Politics & Policy

A Woman’s Place Is in the Economic Recovery

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In honor and celebration of Women’s History Month, a panel from the USC Sol Price School of Public Policy, the Bedrosian Center on Governance, the Sol Price Center for Social Innovation and the USC Schwarzenegger Institute discusses the disproportionate impact of COVID-19 on women and women’s critical role in the recovery process.

The conversation is moderated by Alex Cohen from Spectrum News 1 SoCal, and features Sen. Nancy Skinner of California’s 9th Senate District; Dee Dee Myers, senior advisor to Governor Gavin Newsom and director of the Governor’s Office of Business and Economic Development; and Odilia Romero, co-founder and executive director of Comunidades Indigenas en Liderazgo (CIELO). Christine Beckman, USC Price Family Chair in Social Innovation and professor at the USC Sol Price School of Public Policy, opens the event and provides a detailed framework for the webinar.

Who Will Benefit

– Those who want to learn how COVID-19 has intensified gender inequalities
– Women business owners seeking pandemic-related government support and guidance
– Those looking to further understand the invisible labor carried out by women

About Our Featured Faculty

Christine Beckman is the Price Family Chair in Social Innovation and professor at the USC Sol Price School of Public Policy. She is the current editor at Administrative Science Quarterly. She previously served on the faculty at the Robert H. Smith School of Business, University of Maryland and the Paul Merage School of Business, University of California, Irvine. At Maryland, she was the academic director for the Center for Social Value Creation, diversity officer, and facilitated a peer network for junior faculty women. At UC Irvine, she was a chancellor’s fellow from 2008-2011 and faculty director of the Don Beall Center for Entrepreneurship and Innovation.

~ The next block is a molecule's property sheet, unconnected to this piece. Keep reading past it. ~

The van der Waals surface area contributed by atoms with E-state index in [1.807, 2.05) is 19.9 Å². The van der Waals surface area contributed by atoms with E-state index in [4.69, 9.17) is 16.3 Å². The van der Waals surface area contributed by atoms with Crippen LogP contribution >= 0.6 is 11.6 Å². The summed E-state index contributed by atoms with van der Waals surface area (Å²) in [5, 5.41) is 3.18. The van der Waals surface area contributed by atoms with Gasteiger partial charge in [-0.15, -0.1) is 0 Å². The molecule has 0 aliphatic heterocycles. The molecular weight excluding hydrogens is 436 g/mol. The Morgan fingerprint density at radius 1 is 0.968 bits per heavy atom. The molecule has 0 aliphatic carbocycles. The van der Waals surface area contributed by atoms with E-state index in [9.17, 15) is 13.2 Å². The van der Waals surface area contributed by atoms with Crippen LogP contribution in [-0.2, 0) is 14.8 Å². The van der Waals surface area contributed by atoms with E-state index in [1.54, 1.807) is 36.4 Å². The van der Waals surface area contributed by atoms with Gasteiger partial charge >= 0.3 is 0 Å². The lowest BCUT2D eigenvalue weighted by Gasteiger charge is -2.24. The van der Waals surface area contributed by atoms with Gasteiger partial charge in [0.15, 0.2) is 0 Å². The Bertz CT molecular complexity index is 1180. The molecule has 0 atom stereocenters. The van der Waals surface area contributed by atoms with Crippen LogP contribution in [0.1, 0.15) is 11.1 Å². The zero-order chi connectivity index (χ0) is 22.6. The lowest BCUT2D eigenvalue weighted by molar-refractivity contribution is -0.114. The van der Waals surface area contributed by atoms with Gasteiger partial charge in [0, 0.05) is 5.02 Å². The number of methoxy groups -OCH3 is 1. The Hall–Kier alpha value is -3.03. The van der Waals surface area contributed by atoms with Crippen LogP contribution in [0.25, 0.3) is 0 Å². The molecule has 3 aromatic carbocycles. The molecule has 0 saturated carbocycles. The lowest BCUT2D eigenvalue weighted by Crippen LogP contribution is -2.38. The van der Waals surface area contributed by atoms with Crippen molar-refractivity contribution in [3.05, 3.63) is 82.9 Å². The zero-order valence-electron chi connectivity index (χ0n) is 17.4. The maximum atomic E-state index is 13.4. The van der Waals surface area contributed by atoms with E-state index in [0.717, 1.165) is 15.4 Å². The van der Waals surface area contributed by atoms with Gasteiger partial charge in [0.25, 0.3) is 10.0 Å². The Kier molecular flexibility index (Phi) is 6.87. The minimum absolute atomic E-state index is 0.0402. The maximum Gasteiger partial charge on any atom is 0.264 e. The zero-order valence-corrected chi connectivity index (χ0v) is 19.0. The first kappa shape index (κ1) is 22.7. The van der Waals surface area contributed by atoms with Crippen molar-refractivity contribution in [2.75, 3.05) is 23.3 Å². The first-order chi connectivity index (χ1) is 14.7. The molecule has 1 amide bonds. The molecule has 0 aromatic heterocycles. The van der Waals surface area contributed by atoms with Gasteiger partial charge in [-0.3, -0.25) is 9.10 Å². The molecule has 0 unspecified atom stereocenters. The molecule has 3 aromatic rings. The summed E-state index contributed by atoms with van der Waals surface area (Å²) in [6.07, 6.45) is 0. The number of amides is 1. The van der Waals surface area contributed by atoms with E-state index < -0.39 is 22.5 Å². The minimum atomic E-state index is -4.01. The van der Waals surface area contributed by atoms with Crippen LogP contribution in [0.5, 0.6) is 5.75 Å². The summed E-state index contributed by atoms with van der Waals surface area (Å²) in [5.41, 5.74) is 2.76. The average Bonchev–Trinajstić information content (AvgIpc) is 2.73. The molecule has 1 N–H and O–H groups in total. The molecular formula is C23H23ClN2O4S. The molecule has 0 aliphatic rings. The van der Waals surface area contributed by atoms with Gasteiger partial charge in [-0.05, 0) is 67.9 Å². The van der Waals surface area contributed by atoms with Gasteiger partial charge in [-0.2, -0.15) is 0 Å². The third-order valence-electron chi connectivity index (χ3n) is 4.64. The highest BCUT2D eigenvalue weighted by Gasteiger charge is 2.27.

Beckman has published more than 20 articles in peer-reviewed journals. She is known for her research on organizational learning, interorganizational networks, inequality, innovation and entrepreneurship, particularly on how collaborative relationships and diverse experiences facilitate organizational change. Her 2020 book, Dreams of the Overworked: Living, Working and Parenting in the Digital Age, is an ethnographic account of working parents efforts to be ideal workers, perfect parents and ultimate bodies. She is a native Californian and received her undergraduate and graduate degrees from Stanford University.